The Tea: On/Off the Record

"The record is obviously very important to all of us. Not just at the Rampage but to journalists everywhere. It’s the symbol of our integrity."

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The Tea: On/Off the Record

Story By: Tommy Tribble, Editor-in-Chief

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In the era of clickbait and a president who calls the press the “enemy of the people,” it’s more important than ever to understand how and why journalists do the work they do. In this weekly column Tommy Tribble, editor-in-chief of The Rampage, hopes to clear up misconceptions about student journalism.

Alright girls, it’s time to talk about ethics. Boring, right? I know. But we have to talk about it because it’s the only thing that separates the Rampage from Breitbart and the Inquirer.

The word journalism conjures images of intrepid reporters and Watergate and all those fun things, but at the end of the day it’s really a kind of journaling–a recording of history. This is what we call “the record.”

The record is the notes we take, the audio we record, the video we film, the photos we take, the articles we write and, ultimately, the news we curate.

What ends up on the record is up to sources. Sort of. When a reporter has a discussion with a source, and the reporter agrees that the conversation is on the record, that means it’s a conversation that can be used. Anything the source says can be quoted and attributed directly to the source by name and by title.

But this poses a potential problem. If every source thinks we’re constantly recording them they could get cagey about what they tell us. They could fear the reprisals of powerful people and thereby protect those powerful people.

So we have “off the record,” a statement that effectively seals the conversation from public view. The reporter can’t publish anything the source says, or attribute anything the source says.

This is conditional. That’s the “sort of,” I alluded to before. A source might declare that a conversation is off the record, but if the reporter disagrees, then the source should know that the conversation is effectively on the record and the reporter will use whatever they hear.

What’s more, a source cannot retroactively declare a conversation off the record, as Kellyanne Conway famously attempted to do. You know, when she tried to anonymously throw her own husband under the bus.

There are gray areas as well. A conversation that is “not for attribution” can be quoted, but not attributed. A conversation “on background” is similar, so much so that some think it’s the exact same thing. Others argue that background means you can’t quote directly and only paraphrase.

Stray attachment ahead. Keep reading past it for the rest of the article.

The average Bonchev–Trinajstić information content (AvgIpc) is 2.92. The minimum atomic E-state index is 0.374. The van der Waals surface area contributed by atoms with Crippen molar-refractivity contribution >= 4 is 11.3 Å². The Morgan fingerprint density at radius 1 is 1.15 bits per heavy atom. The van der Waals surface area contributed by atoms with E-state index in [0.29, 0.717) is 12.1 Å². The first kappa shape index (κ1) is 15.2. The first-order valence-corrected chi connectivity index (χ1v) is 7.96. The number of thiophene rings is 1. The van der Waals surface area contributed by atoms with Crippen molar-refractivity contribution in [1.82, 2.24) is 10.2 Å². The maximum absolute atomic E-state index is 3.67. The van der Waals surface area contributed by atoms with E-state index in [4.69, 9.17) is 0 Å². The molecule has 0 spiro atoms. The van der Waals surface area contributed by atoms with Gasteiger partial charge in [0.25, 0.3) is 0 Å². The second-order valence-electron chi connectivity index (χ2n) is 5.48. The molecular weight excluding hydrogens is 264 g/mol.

Either way the source is obscured. They’re “a source familiar with the issue.” They’re “a White House staffer.” A title but not a name.

Outside of one-on-one encounters, the premise of on the record is a given. A public speech is already on the record. A video posted to a public website for public consumption is on the record.

The record is obviously very important to all of us. Not just at the Rampage but to journalists everywhere. It’s the symbol of our integrity. The record is something of an honor system–by abiding by it, our sources can trust that off the record is a safe space, and know that on the record comes with possible risks and rewards.   

I’ve had sources tell me a conversation is off the record, but stop me from pausing my recording device. To me, my phone is the record, and by allowing one’s conversation to be recorded it is no longer off the record.

When Anthony Scaramucci (“Who!?” I know, I know, it was a long time ago, but stick with me, Trump had this chief of staff for like ten minutes right after the first one…) called a reporter late in the night, he was shocked to discover that his ranting and raving was on the record for all the world to see.

“I made a mistake in trusting in a reporter. It won’t happen again,” he tweeted. Reporters were quick to clap back with a common rule of thumb. If it’s on the phone it’s on the record unless stated otherwise. He should have known.

The source of these conflicts and dramas is miscommunication: a failure to agree on a common language. In many ways that’s the purpose of this whole series–to create the bridge from the Rampage to our readers, from non-journalism majors to all the others, from student to faculty and from reporter to administrator.

So, on the record, let’s create a shared language. Together.

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